Germ Illustration

Control Measures in the Event of a Gastroenteritis (Enteric) Outbreak

Child care centres are becoming a frequent site of outbreaks of gastroenteritis. These settings present specific risks of spread of this illness among children because of large groups of children sharing the same rooms, toys/activities, eating spaces and bathroom facilities.

How to Identify A Gastrointestinal Case in Your Child Care Centre

A case is defined as a child or staff member who has been in the centre within the last 48 hours and is experiencing:

  • two or more episodes of unformed or watery stool within a 24 hour period;


  • two or more episodes of vomiting within 24 hours;


  • one episode of unformed or watery stool and one episode of vomiting within 24 hours period;


  • at least one symptom compatible with enteric infection-nausea, vomiting, diarrhea, abdominal pain or tenderness AND lab confirmation of a known gastrointestinal pathogen.

Enteric Outbreak Definition

Three or more cases in the centre (as defined above) within a 48 hour period.

When an enteric outbreak has been identified, health unit staff will review with the centre the Daycare Enteric Outbreak Control Measures Form (PDF).

Outbreak Control Measures

  1. Post Signs
  • Post signs indicating your centre is in an outbreak.
  1. Reduce Interactions
  • Do not accept new children in your child care centre.
  • Exclude ill children and staff from child care until 48 hours after symptoms have stopped. This recommendation may change during an outbreak on direction from the Medical Officer of Health.
  • Suspend interactions between groups that have experienced illness and groups that have not experienced illness. Staff should be dedicated to assigned rooms and not move between rooms. Breaks should be covered off by a supervisor if possible. Staff responsible for diapering should not be preparing or handling food.
  • Assess the risk of social outings, including field trips, to determine if there is a need to cancel outings for the duration of the outbreak period.
  • Stop sensory play activities such as water tables, sand tables etc.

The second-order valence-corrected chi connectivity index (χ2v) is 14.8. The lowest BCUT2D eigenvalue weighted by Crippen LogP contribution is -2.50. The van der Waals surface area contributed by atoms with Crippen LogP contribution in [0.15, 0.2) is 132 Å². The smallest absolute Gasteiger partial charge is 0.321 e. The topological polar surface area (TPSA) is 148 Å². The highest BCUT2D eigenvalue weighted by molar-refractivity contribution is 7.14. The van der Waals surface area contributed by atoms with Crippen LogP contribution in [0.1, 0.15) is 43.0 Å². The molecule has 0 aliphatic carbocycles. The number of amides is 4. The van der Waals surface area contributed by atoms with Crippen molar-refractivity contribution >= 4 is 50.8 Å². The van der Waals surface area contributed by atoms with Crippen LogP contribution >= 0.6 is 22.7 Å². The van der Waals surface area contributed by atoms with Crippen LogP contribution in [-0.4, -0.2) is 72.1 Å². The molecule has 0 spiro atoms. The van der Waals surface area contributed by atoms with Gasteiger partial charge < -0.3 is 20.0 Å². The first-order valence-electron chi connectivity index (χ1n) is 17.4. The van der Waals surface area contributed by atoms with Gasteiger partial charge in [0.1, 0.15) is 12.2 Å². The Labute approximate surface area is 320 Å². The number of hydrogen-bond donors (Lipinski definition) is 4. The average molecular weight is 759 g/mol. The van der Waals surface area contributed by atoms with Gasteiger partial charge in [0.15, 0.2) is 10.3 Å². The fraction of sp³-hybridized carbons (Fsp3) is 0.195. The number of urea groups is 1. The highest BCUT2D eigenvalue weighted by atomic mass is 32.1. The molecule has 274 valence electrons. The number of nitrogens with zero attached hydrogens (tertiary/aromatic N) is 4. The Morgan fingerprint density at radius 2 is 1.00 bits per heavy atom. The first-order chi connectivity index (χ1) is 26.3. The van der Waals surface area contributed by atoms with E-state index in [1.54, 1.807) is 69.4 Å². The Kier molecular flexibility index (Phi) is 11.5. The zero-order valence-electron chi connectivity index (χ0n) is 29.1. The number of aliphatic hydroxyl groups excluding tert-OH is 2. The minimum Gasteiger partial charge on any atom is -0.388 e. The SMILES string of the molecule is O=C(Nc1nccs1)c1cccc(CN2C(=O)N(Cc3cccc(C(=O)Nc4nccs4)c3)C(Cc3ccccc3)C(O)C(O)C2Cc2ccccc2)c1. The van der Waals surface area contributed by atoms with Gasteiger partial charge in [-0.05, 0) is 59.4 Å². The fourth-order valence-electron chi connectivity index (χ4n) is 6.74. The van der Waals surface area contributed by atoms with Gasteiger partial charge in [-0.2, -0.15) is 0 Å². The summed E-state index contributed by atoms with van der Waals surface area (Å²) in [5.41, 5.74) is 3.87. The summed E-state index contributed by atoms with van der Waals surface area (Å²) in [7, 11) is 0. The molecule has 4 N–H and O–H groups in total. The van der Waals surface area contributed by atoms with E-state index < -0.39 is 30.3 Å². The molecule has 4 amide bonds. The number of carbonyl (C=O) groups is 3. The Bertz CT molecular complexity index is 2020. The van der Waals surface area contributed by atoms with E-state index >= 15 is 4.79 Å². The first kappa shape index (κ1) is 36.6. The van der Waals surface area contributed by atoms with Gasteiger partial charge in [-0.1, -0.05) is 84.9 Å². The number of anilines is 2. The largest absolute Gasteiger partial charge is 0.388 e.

1. Increase Cleaning
  • Ensure surfaces contaminated by feces or vomit are immediately cleaned and disinfected using a high level disinfectant. Gloves, mask and water resistant gown will reduce the risk of infection to the staff cleaning and disinfecting.
  • Increase cleaning and disinfection of common touch surfaces such as door handles, handrails, sink/toilet handles etc.
  • Clean and disinfect toys in outbreak affected areas at least on a daily basis and more frequently than the routine cleaning schedule. All plush toys, if not dedicated per child, should be removed during the duration of the outbreak. Toys handled by a child who has become ill while in care should be immediately removed from circulation until they have been washed and disinfected. “Mouthed” toys should always be dedicated per child and continue to be one-time use items, being cleaned and disinfected after each use.
  • Contaminated clothing should be put into a plastic bag and sent home with parents for hot water washing. Play clothing/costumes, re-usable mop heads, and all linens including cot liners should be washed on a hot cycle (>71°C for 25 minutes) with a detergent and hot air dried.
  • Soft furnishings or carpets should be thoroughly cleaned with detergent and hot water.
  • Hard surfaces (including common high touch surfaces and toys) should be thoroughly cleaned with detergent, hot water and a single use cloth then wiped down or immersed with a high level disinfectant and allowed to air dry. It is critical to ensure the appropriate contact time is used for the disinfectant.
  1. Hand Washing
  • Review hand hygiene with staff. Increased hand washing is strongly recommended during an outbreak for children and staff. Operators must ensure there is access to warm running water, single use soap and paper towels in dispensers. Do not share towels.
  • Wash children’s hands upon arrival at child care centre, in addition to usual hand washing practices.
  • Children using cloth diapers should be switched to disposable diapers for the duration of the outbreak.
  • Alcohol-based hand rubs (ABHRs), may be used when hands are not visibly soiled. ABHRs should have a minimum 60% alcohol concentration, kept out of reach of children and only used with children under direct supervision.
  1. Communicate with Parents/Guardians
    It is essential that parents and guardians are kept informed of the status of the outbreak. Notices should be posted indicating to visitors, delivery services, families etc. that the centre is experiencing an outbreak.It is important that parents/guardians understand the policy surrounding exclusion and understand why ill children are not to be present in the child care centre.

Stool Collection

In some instances, the health unit may ask that stool specimens be submitted for diagnosis. The health unit will provide these stool kits to the parents. For more information, please contact the health unit at 1.888.221.2133.

Declaring an Enteric Outbreak Over

An outbreak of gastroenteritis is declared over in consultation with the Huron County Health Unit.

Generally, the outbreak is declared over four days after the last episode of illness at the centre. These criteria may change depending on the identification of a specific agent causing the outbreak and upon consultation with the Medical Officer of Health.

Last modified: February 19, 2020